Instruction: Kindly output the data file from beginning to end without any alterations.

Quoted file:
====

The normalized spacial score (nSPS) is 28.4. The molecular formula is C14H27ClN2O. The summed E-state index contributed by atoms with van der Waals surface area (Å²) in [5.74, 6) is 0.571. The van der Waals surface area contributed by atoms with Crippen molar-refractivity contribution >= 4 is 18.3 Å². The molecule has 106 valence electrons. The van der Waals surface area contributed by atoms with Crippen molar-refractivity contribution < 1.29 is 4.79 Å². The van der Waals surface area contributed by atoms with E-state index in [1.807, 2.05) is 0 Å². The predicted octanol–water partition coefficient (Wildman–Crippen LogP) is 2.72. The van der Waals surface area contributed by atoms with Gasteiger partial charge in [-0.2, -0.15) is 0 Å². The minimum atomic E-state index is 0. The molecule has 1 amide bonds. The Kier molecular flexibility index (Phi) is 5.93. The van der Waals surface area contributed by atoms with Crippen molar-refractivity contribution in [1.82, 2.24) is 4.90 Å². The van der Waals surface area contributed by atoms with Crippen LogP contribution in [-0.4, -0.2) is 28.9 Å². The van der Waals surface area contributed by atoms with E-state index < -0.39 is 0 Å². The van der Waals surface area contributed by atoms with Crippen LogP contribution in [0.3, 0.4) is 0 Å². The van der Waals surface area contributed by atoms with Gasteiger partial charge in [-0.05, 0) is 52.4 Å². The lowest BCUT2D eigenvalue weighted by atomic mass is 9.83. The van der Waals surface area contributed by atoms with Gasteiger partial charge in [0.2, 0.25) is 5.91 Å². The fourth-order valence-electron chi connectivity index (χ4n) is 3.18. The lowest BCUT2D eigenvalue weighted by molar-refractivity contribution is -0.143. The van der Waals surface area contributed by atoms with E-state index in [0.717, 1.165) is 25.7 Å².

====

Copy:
The normalized spacial score (nSPS) is 28.4. The molecular formula is C14H27ClN2O. The summed E-state index contributed by atoms with van der Waals surface area (Å²) in [5.74, 6) is 0.571. The van der Waals surface area contributed by atoms with Crippen molar-refractivity contribution >= 4 is 18.3 Å². The molecule has 106 valence electrons. The van der Waals surface area contributed by atoms with Crippen molar-refractivity contribution < 1.29 is 4.79 Å². The van der Waals surface area contributed by atoms with E-state index in [1.807, 2.05) is 0 Å². The predicted octanol–water partition coefficient (Wildman–Crippen LogP) is 2.72. The van der Waals surface area contributed by atoms with Gasteiger partial charge in [-0.2, -0.15) is 0 Å². The minimum atomic E-state index is 0. The molecule has 1 amide bonds. The Kier molecular flexibility index (Phi) is 5.93. The van der Waals surface area contributed by atoms with Crippen molar-refractivity contribution in [1.82, 2.24) is 4.90 Å². The van der Waals surface area contributed by atoms with Crippen LogP contribution in [-0.4, -0.2) is 28.9 Å². The van der Waals surface area contributed by atoms with E-state index < -0.39 is 0 Å². The van der Waals surface area contributed by atoms with Crippen LogP contribution in [0.3, 0.4) is 0 Å². The van der Waals surface area contributed by atoms with Gasteiger partial charge in [-0.05, 0) is 52.4 Å². The lowest BCUT2D eigenvalue weighted by atomic mass is 9.83. The van der Waals surface area contributed by atoms with Gasteiger partial charge in [0.2, 0.25) is 5.91 Å². The fourth-order valence-electron chi connectivity index (χ4n) is 3.18. The lowest BCUT2D eigenvalue weighted by molar-refractivity contribution is -0.143. The van der Waals surface area contributed by atoms with E-state index in [0.717, 1.165) is 25.7 Å².